Another Independent, Mike Starkie, was elected as the first mayor of Copeland in Cumbria, while in Middlesbrough three-term Independent Ray Mallon has retired and is replaced by Labour’s Dave Budd – though only after a second preference count and the rejection of large numbers of spoilt ballots, presumably from the many Labour members who, despite the result, want the mayoral system abolished.

In these mayoral elections at least, then, there’s something for almost everyone: Labour, Conservative, Lib Dem, and Independent.

Chris Game - pic

Chris Game is a Visiting Lecturer at INLOGOV interested in the politics of local government; local elections, electoral reform and other electoral behaviour; party politics; political leadership and management; member-officer relations; central-local relations; use of consumer and opinion research in local government; the modernisation agenda and the implementation of executive local government.

Reason, myth and migration

Phillip Cole

One of the dominant features of public debate about immigration in the United Kingdom is the absence of reason. Many political commentators have begun to notice the reluctance of people to abandon basic myths about immigration, despite the prevalence of evidence that shows those myths to be false. For example, net immigration has fallen over the past three years, but only one fifth of people believe that. The rest are convinced that net immigration is on the rise.

I think there is something deep seated at play here in the public sphere. I don’t mean to draw attention away from the importance of racism in anti-immigration stances, or the important role of the media in creating a great deal of hostility. But I do want to suggest the idea of ‘Heimat’ can supplement these explanations and help shed light on the persistence of myth within the immigration debate.

‘Heimat’ is an extraordinarily complex idea that plays an important role in German thought and culture, and I can’t hope to do it justice here. It captures the feeling of being at home, or, more accurately, is a reaction to the experience of not feeling at home.

In other words, ‘Heimat’ is a reactive idea, a reaction against the fluidity and change experienced under conditions of modernity, which result in alienation and a feeling of lost-ness. Heimat is an idea of a place where one really belongs, and so is an imaginary home set up against our experience of alienation. It is essentially backward looking and nostalgic, and so it does not exist in the present.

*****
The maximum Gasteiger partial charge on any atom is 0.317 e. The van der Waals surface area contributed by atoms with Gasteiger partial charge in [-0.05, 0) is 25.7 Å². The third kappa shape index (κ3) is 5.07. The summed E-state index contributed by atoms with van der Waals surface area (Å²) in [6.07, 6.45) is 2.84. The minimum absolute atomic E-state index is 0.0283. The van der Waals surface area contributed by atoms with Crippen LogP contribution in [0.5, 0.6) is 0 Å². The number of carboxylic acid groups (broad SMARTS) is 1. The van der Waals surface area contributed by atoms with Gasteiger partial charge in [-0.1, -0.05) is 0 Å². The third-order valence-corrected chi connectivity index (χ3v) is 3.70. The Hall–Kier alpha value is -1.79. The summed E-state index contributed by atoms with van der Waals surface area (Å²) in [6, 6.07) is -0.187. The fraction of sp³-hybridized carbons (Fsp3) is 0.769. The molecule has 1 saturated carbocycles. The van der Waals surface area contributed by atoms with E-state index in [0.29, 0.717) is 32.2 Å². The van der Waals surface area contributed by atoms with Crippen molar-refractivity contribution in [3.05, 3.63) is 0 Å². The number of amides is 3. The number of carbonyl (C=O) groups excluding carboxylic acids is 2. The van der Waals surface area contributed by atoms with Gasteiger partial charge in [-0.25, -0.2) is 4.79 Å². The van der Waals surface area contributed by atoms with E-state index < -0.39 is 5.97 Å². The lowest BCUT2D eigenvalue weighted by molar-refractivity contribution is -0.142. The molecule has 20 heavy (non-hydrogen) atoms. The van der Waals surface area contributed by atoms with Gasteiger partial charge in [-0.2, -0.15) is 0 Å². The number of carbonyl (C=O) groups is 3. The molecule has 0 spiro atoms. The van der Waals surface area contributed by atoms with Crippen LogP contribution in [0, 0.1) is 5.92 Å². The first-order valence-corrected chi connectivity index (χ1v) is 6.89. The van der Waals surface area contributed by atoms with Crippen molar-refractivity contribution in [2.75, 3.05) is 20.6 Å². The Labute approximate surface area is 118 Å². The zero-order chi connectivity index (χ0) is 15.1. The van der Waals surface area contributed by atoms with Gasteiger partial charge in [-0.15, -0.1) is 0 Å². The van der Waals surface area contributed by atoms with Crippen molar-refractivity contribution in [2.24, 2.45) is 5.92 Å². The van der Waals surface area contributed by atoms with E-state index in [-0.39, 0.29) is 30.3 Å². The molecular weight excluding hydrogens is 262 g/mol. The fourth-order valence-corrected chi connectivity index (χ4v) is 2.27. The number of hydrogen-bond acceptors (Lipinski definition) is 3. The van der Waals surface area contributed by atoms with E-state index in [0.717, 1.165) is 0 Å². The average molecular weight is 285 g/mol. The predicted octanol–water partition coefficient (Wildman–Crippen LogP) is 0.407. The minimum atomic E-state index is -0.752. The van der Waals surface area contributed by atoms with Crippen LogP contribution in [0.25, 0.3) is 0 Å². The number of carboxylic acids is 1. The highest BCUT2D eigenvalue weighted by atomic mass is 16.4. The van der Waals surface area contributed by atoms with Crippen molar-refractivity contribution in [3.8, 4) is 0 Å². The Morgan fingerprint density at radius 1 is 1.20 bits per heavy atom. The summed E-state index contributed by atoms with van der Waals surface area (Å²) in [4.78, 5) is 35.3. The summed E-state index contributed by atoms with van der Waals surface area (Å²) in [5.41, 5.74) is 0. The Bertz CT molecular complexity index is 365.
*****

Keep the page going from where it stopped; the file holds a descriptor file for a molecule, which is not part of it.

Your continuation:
But equally it does not exist in the past. Although it is a place, and exists in the past in one sense, it is not a place that has ever existed. It is an imaginary place when things were, we are told, more innocent and simple and stable: it is motion-less and change-less.

This place is not open to rational criticism. When people say things were better in the past, pointing out to them that this past has never actually existed – it is an imaginary reaction to the present — brings about no change in their nostalgia. And although as an idea ‘Heimat’ has played a role in both right and left politics in Germany, one key element of it is mistrust of the outsider, whose presence is at least one cause of the loss of ‘Heimat’.

So the immigrant brings change, but change of something that lies in an imaginary past. The reality is that the world was never like that and has already changed. In fact the immigrant may symbolize change, but they don’t bring it. The world just has changed and is changing – it always has. And the immigrant is one who lives in the borderlands of change.

Although the idea of Heimat is explicit in the German-speaking world and has no simple equivalent in the English-speaking world, I have no doubt that it is present in the way we think. Patrick Wright’s description of ‘Englishness’ in his article, “Last orders for the English aborigine”, certainly fits the model, and perfectly captures the stance of UKIP and its supporters.

This Englishness “…finds its essence in that sense of being opposed to the prevailing trends of the present. It’s a perspective that allows even the most well-placed man of the world to imagine himself a member of an endangered aboriginal minority: a freedom fighter striking out against ‘alien’ values and the infernal workings of a usurping state”. At its heart is an idea of England “…in which the very thought of difference or change is instantly identified with degeneration, corruption and death” (pp.68-69).

And so ‘Heimat’ is a reactive idea, a reaction against the fluidity and change experienced under conditions of modernity, which result in alienation and a feeling of lost-ness. And it is the migrant – part of the process of motion and change – who is identified as the culprit for this lost-ness. But the key point here is that it is not open to rational criticism. It is an idea that lies beyond reason.

My suggestion is that if we study the public debate about immigration, and the anti-immigration stance that many take, we will find the theme of Heimat running through them – phrases keep re-occurring in those debates, most strikingly, I have found, the theme of not people to being at home in their own country. And the most important aspect of this theme is, of course, that it is not open to reason – the resistance to argument and evidence is an essential dimension of Heimat.

Myths, of course, can be combated through persisting with reason and evidence, and it may be that we can see this in the fact that Nigel Farage, UKIP leader, recently stated that he would rather be poorer with fewer migrants, an acceptance that immigration brings economic growth to the UK, and that it was the social/cultural impact of immigration that was important rather than economic impact.